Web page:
Today is August 3, 2020 /
The intense hours of Rosh Hashana and Yom Kippur are behind us; days are cooler, evenings come earlier. Sukkot arrives and leads us to the door — to dwell outside, in a makeshift home, with a roof so flimsy it might easily blow away. Exposed to the elements, outside of our daily comfort zones, we come face-to-face with our fragility, our impermanence. And yet even there — even outside, even under a ceiling of branches, even in a breakable seven-day hut — we are supposed to welcome guests.
Why guests? The Talmud (Shabbat 127a) teaches that there are six things we can do that are so important — so impactful and powerful and long-lasting — that doing them will earn us divine rewards in the world to come. Six mitzvot that mean so much that their impact transcends time and space. And of these six, the first one is perhaps the most surprising in how seemingly ordinary it is: hachnassat orchim, welcoming guests.
But it’s not ordinary at all. Our people know the value of welcoming. Both law and lore emphasize it: the Torah repeats over and over — 36 times — that we must not oppress the stranger, always holding the memory of what it was like to be pushed outside, onto the margins. And Avraham, the first person to acknowledge the Creator of the Universe, is the stunning paragon of radical hospitality, going dramatically beyond the limits of comfort to extend a welcome to outsiders.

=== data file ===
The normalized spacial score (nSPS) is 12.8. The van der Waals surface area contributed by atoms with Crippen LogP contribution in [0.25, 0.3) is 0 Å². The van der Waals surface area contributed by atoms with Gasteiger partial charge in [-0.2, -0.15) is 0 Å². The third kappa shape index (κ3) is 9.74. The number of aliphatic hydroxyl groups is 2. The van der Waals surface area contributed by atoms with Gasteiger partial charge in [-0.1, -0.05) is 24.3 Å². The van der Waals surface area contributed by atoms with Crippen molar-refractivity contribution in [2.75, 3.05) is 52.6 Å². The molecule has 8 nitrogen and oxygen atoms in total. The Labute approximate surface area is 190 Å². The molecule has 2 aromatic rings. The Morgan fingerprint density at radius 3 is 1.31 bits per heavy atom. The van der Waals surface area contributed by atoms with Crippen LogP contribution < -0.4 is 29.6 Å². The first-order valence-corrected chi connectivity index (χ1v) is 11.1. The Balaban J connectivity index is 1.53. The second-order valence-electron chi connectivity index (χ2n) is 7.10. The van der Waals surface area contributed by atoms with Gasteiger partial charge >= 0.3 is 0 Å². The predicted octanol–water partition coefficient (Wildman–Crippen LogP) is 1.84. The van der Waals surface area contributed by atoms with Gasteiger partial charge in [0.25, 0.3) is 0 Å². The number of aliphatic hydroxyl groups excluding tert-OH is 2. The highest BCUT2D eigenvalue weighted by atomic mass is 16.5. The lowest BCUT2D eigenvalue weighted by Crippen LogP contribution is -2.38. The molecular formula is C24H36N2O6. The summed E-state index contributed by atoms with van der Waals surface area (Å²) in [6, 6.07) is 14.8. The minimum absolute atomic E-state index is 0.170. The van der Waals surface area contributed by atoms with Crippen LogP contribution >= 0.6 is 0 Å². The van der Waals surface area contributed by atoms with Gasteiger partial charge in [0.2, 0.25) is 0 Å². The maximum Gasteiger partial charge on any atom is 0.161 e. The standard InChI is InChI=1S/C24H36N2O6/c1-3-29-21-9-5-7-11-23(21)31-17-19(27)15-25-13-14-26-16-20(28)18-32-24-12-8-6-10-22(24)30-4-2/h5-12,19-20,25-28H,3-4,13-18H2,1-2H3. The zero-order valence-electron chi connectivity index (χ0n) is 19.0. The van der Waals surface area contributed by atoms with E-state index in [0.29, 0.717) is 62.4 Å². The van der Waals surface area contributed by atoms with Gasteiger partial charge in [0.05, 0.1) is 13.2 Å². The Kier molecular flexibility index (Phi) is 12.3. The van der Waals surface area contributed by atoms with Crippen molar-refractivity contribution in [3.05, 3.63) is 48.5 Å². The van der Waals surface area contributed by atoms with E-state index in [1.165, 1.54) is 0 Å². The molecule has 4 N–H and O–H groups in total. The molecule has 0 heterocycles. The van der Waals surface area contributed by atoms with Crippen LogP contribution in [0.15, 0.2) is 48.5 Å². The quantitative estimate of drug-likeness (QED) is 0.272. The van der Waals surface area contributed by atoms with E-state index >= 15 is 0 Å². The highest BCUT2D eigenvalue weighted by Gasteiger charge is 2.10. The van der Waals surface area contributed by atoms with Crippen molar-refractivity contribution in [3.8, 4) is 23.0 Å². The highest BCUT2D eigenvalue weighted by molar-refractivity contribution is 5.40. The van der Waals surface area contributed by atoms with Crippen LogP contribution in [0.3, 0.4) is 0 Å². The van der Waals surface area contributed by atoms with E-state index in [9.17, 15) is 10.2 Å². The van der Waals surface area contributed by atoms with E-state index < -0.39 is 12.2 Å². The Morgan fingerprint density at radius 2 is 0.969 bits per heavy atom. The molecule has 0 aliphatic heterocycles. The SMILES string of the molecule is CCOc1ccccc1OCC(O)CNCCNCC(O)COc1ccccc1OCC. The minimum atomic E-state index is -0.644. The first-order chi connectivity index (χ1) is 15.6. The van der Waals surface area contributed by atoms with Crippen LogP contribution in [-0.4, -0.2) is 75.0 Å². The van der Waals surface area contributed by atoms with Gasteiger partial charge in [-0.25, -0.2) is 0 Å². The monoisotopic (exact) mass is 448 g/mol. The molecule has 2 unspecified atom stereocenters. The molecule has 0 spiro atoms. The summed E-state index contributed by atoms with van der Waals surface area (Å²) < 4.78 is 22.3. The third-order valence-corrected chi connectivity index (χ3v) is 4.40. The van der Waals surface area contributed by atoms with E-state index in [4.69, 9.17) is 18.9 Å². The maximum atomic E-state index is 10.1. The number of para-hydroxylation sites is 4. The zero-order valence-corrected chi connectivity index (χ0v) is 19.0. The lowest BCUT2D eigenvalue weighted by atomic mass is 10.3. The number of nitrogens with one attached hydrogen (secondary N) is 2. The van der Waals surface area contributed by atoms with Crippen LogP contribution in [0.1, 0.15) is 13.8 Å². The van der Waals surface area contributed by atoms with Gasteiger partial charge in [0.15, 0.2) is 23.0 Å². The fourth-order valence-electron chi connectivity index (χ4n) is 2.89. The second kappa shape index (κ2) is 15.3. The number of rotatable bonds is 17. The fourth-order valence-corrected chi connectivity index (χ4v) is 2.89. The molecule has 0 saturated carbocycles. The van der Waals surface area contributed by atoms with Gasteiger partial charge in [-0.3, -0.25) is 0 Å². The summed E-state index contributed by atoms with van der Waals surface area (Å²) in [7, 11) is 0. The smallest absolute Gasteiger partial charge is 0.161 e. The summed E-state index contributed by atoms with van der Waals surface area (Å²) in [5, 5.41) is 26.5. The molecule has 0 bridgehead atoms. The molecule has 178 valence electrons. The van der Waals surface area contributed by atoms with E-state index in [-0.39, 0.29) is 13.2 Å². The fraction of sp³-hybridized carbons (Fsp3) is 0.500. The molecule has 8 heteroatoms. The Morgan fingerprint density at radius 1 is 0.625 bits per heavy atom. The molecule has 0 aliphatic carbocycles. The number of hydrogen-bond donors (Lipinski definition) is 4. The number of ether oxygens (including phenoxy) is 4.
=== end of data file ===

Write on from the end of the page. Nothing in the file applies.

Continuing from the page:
And so this holiday beckons us, and demands of us: invite them in.
Who is on your guest list? What folks will join you in your temporary home? Who will be present with you, out there among the elements, sitting with you under your flimsy roof and your makeshift walls? With whom do you want to share your fragility?
And what spiritual guests — visitors who fly from the pages of Torah, transcending time and space — will you invite? Whom do you need by your side in the Sukkah? Under your frail shelter, what eternal questions will you consider, discuss, confront? Avraham asks you: Whom are you willing to let in? Sarah challenges you: How do you fill your space with holy humor? Ya’akov says: What conflicts are you ready to wrestle with, all night long? Devorah dares you to consider: how do you use your wisdom, your power, your strength? Aharon arrives and asks you to pursue shalom, starting with your own heart and your own home.
At first, it seems that we invite our Ushpizin to be kind and hospitable and generous. But truly, it’s a gift to ourselves, to elevate the Sukkah from a simple hut to a makom kadosh, a holy space — transcending time and space.